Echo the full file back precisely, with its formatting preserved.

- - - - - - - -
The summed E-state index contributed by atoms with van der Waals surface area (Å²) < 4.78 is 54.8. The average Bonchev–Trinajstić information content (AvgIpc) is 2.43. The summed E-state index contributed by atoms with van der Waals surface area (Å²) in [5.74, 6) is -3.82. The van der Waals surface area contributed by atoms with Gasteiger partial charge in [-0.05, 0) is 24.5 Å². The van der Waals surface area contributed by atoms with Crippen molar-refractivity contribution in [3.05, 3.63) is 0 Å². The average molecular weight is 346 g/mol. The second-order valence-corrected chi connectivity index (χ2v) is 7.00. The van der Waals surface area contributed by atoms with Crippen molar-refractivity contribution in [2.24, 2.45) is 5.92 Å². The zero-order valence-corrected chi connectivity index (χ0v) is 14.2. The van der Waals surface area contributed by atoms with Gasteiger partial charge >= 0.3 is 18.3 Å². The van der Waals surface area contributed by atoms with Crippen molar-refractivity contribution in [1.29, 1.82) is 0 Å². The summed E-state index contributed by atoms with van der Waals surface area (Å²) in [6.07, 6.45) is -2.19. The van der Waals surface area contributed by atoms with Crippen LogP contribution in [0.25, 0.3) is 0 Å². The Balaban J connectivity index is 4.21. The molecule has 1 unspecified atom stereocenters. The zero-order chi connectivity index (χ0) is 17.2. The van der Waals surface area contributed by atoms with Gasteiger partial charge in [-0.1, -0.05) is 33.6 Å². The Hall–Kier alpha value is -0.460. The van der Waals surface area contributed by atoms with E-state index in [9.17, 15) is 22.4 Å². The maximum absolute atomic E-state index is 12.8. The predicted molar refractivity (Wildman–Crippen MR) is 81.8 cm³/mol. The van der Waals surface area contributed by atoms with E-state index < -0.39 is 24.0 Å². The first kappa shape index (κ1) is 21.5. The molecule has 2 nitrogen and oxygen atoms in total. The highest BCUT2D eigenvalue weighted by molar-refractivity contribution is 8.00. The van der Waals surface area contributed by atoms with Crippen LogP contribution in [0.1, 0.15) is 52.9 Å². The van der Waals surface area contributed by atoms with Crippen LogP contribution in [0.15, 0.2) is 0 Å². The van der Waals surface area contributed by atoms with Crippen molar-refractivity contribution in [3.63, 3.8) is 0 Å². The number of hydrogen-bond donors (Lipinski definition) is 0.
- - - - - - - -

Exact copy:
The summed E-state index contributed by atoms with van der Waals surface area (Å²) < 4.78 is 54.8. The average Bonchev–Trinajstić information content (AvgIpc) is 2.43. The summed E-state index contributed by atoms with van der Waals surface area (Å²) in [5.74, 6) is -3.82. The van der Waals surface area contributed by atoms with Gasteiger partial charge in [-0.05, 0) is 24.5 Å². The van der Waals surface area contributed by atoms with Crippen molar-refractivity contribution in [3.05, 3.63) is 0 Å². The average molecular weight is 346 g/mol. The second-order valence-corrected chi connectivity index (χ2v) is 7.00. The van der Waals surface area contributed by atoms with Crippen molar-refractivity contribution in [2.24, 2.45) is 5.92 Å². The zero-order valence-corrected chi connectivity index (χ0v) is 14.2. The van der Waals surface area contributed by atoms with Gasteiger partial charge >= 0.3 is 18.3 Å². The van der Waals surface area contributed by atoms with Crippen molar-refractivity contribution in [1.29, 1.82) is 0 Å². The summed E-state index contributed by atoms with van der Waals surface area (Å²) in [6.07, 6.45) is -2.19. The van der Waals surface area contributed by atoms with Crippen LogP contribution in [0.25, 0.3) is 0 Å². The Balaban J connectivity index is 4.21. The molecule has 1 unspecified atom stereocenters. The zero-order chi connectivity index (χ0) is 17.2. The van der Waals surface area contributed by atoms with Gasteiger partial charge in [-0.1, -0.05) is 33.6 Å². The Hall–Kier alpha value is -0.460. The van der Waals surface area contributed by atoms with E-state index in [9.17, 15) is 22.4 Å². The maximum absolute atomic E-state index is 12.8. The predicted molar refractivity (Wildman–Crippen MR) is 81.8 cm³/mol. The van der Waals surface area contributed by atoms with E-state index < -0.39 is 24.0 Å². The first kappa shape index (κ1) is 21.5. The molecule has 2 nitrogen and oxygen atoms in total. The highest BCUT2D eigenvalue weighted by molar-refractivity contribution is 8.00. The van der Waals surface area contributed by atoms with Crippen LogP contribution in [0.1, 0.15) is 52.9 Å². The van der Waals surface area contributed by atoms with Crippen LogP contribution in [0.15, 0.2) is 0 Å². The van der Waals surface area contributed by atoms with Crippen molar-refractivity contribution in [3.63, 3.8) is 0 Å². The number of hydrogen-bond donors (Lipinski definition) is 0.